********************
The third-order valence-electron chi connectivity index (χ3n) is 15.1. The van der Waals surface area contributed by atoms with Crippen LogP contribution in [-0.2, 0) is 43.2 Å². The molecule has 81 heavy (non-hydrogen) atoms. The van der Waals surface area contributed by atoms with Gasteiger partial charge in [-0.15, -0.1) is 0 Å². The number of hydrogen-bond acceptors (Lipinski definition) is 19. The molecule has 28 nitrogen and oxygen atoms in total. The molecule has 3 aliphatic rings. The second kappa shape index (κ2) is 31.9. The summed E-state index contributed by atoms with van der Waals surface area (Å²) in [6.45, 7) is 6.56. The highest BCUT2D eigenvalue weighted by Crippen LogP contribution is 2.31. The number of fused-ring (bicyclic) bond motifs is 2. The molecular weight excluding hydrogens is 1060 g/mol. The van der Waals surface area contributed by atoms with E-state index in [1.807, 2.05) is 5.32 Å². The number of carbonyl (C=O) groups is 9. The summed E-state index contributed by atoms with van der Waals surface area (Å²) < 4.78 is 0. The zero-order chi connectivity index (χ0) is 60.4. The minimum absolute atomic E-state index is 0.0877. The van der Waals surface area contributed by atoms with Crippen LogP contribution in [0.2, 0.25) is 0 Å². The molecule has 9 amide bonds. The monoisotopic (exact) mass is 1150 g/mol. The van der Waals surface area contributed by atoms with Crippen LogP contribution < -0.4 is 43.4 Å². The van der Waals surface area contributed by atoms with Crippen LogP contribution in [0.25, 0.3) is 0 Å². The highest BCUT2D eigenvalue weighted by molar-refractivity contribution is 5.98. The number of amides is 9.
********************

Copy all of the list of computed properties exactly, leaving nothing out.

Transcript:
The third-order valence-electron chi connectivity index (χ3n) is 15.1. The van der Waals surface area contributed by atoms with Crippen LogP contribution in [-0.2, 0) is 43.2 Å². The molecule has 81 heavy (non-hydrogen) atoms. The van der Waals surface area contributed by atoms with Gasteiger partial charge in [-0.15, -0.1) is 0 Å². The number of hydrogen-bond acceptors (Lipinski definition) is 19. The molecule has 28 nitrogen and oxygen atoms in total. The molecule has 3 aliphatic rings. The second kappa shape index (κ2) is 31.9. The summed E-state index contributed by atoms with van der Waals surface area (Å²) in [6.45, 7) is 6.56. The highest BCUT2D eigenvalue weighted by Crippen LogP contribution is 2.31. The number of fused-ring (bicyclic) bond motifs is 2. The molecular weight excluding hydrogens is 1060 g/mol. The van der Waals surface area contributed by atoms with E-state index in [1.807, 2.05) is 5.32 Å². The number of carbonyl (C=O) groups is 9. The summed E-state index contributed by atoms with van der Waals surface area (Å²) < 4.78 is 0. The zero-order chi connectivity index (χ0) is 60.4. The minimum absolute atomic E-state index is 0.0877. The van der Waals surface area contributed by atoms with Crippen LogP contribution in [0.2, 0.25) is 0 Å². The molecule has 9 amide bonds. The monoisotopic (exact) mass is 1150 g/mol. The van der Waals surface area contributed by atoms with Crippen LogP contribution < -0.4 is 43.4 Å². The van der Waals surface area contributed by atoms with Crippen LogP contribution in [0.25, 0.3) is 0 Å². The highest BCUT2D eigenvalue weighted by molar-refractivity contribution is 5.98. The number of amides is 9.